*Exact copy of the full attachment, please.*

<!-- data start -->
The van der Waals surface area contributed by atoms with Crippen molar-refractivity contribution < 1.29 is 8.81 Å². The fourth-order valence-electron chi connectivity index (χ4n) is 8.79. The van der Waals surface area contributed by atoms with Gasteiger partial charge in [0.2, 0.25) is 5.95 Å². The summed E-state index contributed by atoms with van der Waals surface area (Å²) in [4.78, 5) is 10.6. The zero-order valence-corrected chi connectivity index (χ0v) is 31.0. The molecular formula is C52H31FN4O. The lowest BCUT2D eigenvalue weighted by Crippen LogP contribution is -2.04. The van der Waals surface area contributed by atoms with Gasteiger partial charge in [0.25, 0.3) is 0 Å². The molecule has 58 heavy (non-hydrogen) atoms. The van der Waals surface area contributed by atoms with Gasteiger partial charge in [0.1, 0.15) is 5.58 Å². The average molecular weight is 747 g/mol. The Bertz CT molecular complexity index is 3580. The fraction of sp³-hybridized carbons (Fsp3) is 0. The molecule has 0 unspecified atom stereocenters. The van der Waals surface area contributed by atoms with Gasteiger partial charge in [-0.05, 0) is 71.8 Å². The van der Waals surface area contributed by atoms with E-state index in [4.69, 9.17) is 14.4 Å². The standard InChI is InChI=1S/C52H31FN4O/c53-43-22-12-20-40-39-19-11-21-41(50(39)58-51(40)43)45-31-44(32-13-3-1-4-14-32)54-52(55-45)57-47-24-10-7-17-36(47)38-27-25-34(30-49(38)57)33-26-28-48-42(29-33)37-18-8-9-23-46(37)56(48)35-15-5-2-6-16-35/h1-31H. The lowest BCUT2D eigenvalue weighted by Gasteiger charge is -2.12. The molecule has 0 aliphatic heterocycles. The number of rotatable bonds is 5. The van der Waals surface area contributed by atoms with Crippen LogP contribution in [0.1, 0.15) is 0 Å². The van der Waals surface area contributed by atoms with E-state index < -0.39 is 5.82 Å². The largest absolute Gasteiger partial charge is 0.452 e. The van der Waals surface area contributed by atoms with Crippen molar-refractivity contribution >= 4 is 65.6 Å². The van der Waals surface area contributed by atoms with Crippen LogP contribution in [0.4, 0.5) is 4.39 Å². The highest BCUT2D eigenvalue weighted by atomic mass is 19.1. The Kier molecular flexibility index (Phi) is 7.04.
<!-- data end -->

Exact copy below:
The van der Waals surface area contributed by atoms with Crippen molar-refractivity contribution < 1.29 is 8.81 Å². The fourth-order valence-electron chi connectivity index (χ4n) is 8.79. The van der Waals surface area contributed by atoms with Gasteiger partial charge in [0.2, 0.25) is 5.95 Å². The summed E-state index contributed by atoms with van der Waals surface area (Å²) in [4.78, 5) is 10.6. The zero-order valence-corrected chi connectivity index (χ0v) is 31.0. The molecular formula is C52H31FN4O. The lowest BCUT2D eigenvalue weighted by Crippen LogP contribution is -2.04. The van der Waals surface area contributed by atoms with Gasteiger partial charge in [0.25, 0.3) is 0 Å². The molecule has 58 heavy (non-hydrogen) atoms. The van der Waals surface area contributed by atoms with Gasteiger partial charge in [0.1, 0.15) is 5.58 Å². The average molecular weight is 747 g/mol. The Bertz CT molecular complexity index is 3580. The fraction of sp³-hybridized carbons (Fsp3) is 0. The molecule has 0 unspecified atom stereocenters. The van der Waals surface area contributed by atoms with Gasteiger partial charge in [-0.05, 0) is 71.8 Å². The van der Waals surface area contributed by atoms with E-state index in [4.69, 9.17) is 14.4 Å². The standard InChI is InChI=1S/C52H31FN4O/c53-43-22-12-20-40-39-19-11-21-41(50(39)58-51(40)43)45-31-44(32-13-3-1-4-14-32)54-52(55-45)57-47-24-10-7-17-36(47)38-27-25-34(30-49(38)57)33-26-28-48-42(29-33)37-18-8-9-23-46(37)56(48)35-15-5-2-6-16-35/h1-31H. The lowest BCUT2D eigenvalue weighted by Gasteiger charge is -2.12. The molecule has 0 aliphatic heterocycles. The number of rotatable bonds is 5. The van der Waals surface area contributed by atoms with Crippen LogP contribution in [0.1, 0.15) is 0 Å². The van der Waals surface area contributed by atoms with E-state index < -0.39 is 5.82 Å². The largest absolute Gasteiger partial charge is 0.452 e. The van der Waals surface area contributed by atoms with Crippen molar-refractivity contribution >= 4 is 65.6 Å². The van der Waals surface area contributed by atoms with Crippen LogP contribution in [0.4, 0.5) is 4.39 Å². The highest BCUT2D eigenvalue weighted by atomic mass is 19.1. The Kier molecular flexibility index (Phi) is 7.04.